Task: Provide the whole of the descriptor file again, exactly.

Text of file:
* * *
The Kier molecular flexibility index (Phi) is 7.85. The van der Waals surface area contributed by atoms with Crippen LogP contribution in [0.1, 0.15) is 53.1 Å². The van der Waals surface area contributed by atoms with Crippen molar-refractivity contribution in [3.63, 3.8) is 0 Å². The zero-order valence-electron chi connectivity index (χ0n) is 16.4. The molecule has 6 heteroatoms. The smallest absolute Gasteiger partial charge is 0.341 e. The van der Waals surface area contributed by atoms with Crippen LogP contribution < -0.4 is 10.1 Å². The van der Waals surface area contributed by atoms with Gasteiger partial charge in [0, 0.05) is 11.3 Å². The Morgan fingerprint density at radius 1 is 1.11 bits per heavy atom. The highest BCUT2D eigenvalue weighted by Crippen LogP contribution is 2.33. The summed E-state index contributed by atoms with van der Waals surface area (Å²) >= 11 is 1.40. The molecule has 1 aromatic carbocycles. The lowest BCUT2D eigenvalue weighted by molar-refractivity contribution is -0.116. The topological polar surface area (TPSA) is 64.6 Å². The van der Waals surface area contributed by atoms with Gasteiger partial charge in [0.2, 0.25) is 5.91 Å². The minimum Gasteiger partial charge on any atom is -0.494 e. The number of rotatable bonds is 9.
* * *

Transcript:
The Kier molecular flexibility index (Phi) is 7.85. The van der Waals surface area contributed by atoms with Crippen LogP contribution in [0.1, 0.15) is 53.1 Å². The van der Waals surface area contributed by atoms with Crippen molar-refractivity contribution in [3.63, 3.8) is 0 Å². The zero-order valence-electron chi connectivity index (χ0n) is 16.4. The molecule has 6 heteroatoms. The smallest absolute Gasteiger partial charge is 0.341 e. The van der Waals surface area contributed by atoms with Crippen LogP contribution < -0.4 is 10.1 Å². The van der Waals surface area contributed by atoms with Gasteiger partial charge in [0, 0.05) is 11.3 Å². The Morgan fingerprint density at radius 1 is 1.11 bits per heavy atom. The highest BCUT2D eigenvalue weighted by Crippen LogP contribution is 2.33. The summed E-state index contributed by atoms with van der Waals surface area (Å²) >= 11 is 1.40. The molecule has 1 aromatic carbocycles. The lowest BCUT2D eigenvalue weighted by molar-refractivity contribution is -0.116. The topological polar surface area (TPSA) is 64.6 Å². The van der Waals surface area contributed by atoms with Gasteiger partial charge in [0.2, 0.25) is 5.91 Å². The minimum Gasteiger partial charge on any atom is -0.494 e. The number of rotatable bonds is 9.